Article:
Lena is portrayed by the always-proficient Natalie Portman. Portman brings both a strength and weakness to the character that is required for her story to be believable. Lena is ex-military, and Portman proves to us that the character has the experience necessary to explore into hostile territory without batting an eye. Portman also shows us that the character is only human. She makes mistakes and those mistakes are something that weighs heavily on her. The contrast between human strengths and weakness is a major theme in the film - sometimes going so far as to suggest that our weaknesses are our strengths and vice versa. Jennifer Jason Leigh plays a psychologist who leads Lena’s expedition, and her motivation for venturing into the shimmer is as much about helplessness as it is being able to finally gain control over something in her life that has caused her much distress. Leigh’s performance is direct and to-the-point, necessary I think for a person in her character’s position. Finally, Oscar Isaac portrays a sparse-spoken Kane, and although he isn’t heavily featured, his few scenes are very important overall.
Those who are familiar with Tarkovsky, Cronenberg, or even Apocalypse Now will find something familiar in Annihilation. The plot recycles some ideas that you’ve seen before, and it wears it’s inspiration on its sleeve. To me personally, this wasn’t a problem because Garland and the rest of the filmmaking team take so many risks with this film. The innovations in storytelling seem to balance out any distraction that might come from having such a familiar foundation. After all, Annihilation is about individual interpretation. How you respond on a personal level to the way that the story unfolds will ultimately define what you get out of the film. This is one of those rare movies where everyone in the theater is watching the same movie, but when they walk away each person might have something different to say.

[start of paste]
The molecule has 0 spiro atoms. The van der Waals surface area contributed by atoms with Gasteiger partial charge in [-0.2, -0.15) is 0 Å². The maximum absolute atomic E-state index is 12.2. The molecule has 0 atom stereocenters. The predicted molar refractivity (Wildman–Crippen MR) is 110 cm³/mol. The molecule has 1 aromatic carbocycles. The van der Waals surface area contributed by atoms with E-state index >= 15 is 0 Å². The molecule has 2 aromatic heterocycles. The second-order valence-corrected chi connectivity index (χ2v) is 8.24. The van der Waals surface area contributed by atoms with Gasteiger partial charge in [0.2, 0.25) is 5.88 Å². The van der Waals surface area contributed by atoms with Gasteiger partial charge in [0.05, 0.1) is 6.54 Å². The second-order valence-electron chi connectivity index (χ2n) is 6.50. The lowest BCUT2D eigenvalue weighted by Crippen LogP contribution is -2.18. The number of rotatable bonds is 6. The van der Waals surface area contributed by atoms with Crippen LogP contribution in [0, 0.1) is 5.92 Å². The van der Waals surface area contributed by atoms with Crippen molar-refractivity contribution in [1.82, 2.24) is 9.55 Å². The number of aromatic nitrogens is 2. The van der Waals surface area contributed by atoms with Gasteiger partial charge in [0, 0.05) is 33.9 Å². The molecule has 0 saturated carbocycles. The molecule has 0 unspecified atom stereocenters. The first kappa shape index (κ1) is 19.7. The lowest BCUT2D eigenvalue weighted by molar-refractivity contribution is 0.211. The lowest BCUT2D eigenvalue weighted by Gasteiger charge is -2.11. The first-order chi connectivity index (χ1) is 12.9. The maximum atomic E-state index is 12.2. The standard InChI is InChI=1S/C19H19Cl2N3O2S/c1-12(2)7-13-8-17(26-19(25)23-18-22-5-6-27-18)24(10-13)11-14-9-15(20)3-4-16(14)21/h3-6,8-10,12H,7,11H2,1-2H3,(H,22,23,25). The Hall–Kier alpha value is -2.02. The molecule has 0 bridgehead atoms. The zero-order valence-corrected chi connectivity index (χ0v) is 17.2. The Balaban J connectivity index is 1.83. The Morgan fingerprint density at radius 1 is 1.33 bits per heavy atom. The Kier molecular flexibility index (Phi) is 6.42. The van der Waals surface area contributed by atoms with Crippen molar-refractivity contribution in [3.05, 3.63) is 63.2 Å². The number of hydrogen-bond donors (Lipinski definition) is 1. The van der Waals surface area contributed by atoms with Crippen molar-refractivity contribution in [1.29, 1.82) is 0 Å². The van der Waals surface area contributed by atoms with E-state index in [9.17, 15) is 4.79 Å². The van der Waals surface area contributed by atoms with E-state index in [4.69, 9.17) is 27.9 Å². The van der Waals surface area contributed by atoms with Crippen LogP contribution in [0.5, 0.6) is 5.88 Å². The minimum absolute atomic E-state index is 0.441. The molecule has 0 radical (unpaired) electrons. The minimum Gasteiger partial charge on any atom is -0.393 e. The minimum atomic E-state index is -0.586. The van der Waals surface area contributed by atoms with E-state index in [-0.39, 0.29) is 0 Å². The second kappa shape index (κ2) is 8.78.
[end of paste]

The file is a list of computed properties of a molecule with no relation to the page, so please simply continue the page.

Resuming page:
However, while Annihilation is a solid film, and does a lot of things that great films should do, I hesitate to call label it as such. Part of the challenge in making a film that is open to interpretation is walking the fine line between giving too much or too little information away. For me, I thought that the film was a little too well-rounded to achieve the provocative label that it set out for. Although Garland handles the beginning of the film well, it still felt cliche. And the end may be full of possibilities, but I don’t think the film closes in a place that is unexpected. Can a film truly be innovative if it doesn’t leave us in a different place than where we started? Visually, the film is also a bit of a let-down. While the special effects are generally very good, the cinematography gets murky at times and the way the film is lit can be distracting. However, I didn’t find the B-movie stylings to be much of an encumbrance to the excellent storytelling.
Alex Garland has given us many exciting and thought-provoking films and novels over his career. Annihilation is no exception. As director, he has shown that the additional responsibilities have not hindered his storytelling talents, and Annihilation is proof that he can create a consistent vision. The film features some fine performances, and gives us one or two of the most frightening scenes in recent cinematic history. Like the subject that it depicts, it is not something that can be easily understood, nor is it meant to be. Instead, Annihilation is a challenge. A challenge that we should all welcome because not only is the film thrilling to watch, but the reward is something personally satisfying.